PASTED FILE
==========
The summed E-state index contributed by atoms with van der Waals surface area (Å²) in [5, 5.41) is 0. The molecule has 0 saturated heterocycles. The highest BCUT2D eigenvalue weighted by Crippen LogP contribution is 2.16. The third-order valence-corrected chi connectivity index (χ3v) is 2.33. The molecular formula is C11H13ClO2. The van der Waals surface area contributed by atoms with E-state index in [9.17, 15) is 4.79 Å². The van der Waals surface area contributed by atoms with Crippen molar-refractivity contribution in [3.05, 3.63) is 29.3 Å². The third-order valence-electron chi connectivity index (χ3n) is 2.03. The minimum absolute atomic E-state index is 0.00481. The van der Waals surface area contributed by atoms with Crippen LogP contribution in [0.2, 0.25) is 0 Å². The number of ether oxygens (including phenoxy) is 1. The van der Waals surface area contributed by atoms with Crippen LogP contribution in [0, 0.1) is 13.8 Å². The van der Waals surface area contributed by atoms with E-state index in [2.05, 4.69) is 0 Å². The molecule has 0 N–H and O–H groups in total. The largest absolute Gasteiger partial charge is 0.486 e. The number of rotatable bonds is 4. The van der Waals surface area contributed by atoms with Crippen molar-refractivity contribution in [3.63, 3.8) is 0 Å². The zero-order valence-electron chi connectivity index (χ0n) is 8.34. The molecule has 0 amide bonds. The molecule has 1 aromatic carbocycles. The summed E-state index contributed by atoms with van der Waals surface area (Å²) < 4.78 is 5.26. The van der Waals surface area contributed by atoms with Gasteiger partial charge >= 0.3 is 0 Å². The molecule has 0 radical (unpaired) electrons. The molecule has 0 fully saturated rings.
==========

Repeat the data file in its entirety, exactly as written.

The summed E-state index contributed by atoms with van der Waals surface area (Å²) in [5, 5.41) is 0. The molecule has 0 saturated heterocycles. The highest BCUT2D eigenvalue weighted by Crippen LogP contribution is 2.16. The third-order valence-corrected chi connectivity index (χ3v) is 2.33. The molecular formula is C11H13ClO2. The van der Waals surface area contributed by atoms with E-state index in [9.17, 15) is 4.79 Å². The van der Waals surface area contributed by atoms with Crippen molar-refractivity contribution in [3.05, 3.63) is 29.3 Å². The third-order valence-electron chi connectivity index (χ3n) is 2.03. The minimum absolute atomic E-state index is 0.00481. The van der Waals surface area contributed by atoms with Crippen LogP contribution in [0.2, 0.25) is 0 Å². The number of ether oxygens (including phenoxy) is 1. The van der Waals surface area contributed by atoms with Crippen LogP contribution in [0, 0.1) is 13.8 Å². The van der Waals surface area contributed by atoms with E-state index in [2.05, 4.69) is 0 Å². The molecule has 0 N–H and O–H groups in total. The largest absolute Gasteiger partial charge is 0.486 e. The number of rotatable bonds is 4. The van der Waals surface area contributed by atoms with Crippen molar-refractivity contribution in [3.63, 3.8) is 0 Å². The zero-order valence-electron chi connectivity index (χ0n) is 8.34. The molecule has 0 amide bonds. The molecule has 1 aromatic carbocycles. The summed E-state index contributed by atoms with van der Waals surface area (Å²) < 4.78 is 5.26. The van der Waals surface area contributed by atoms with Gasteiger partial charge >= 0.3 is 0 Å². The molecule has 0 radical (unpaired) electrons. The molecule has 0 fully saturated rings.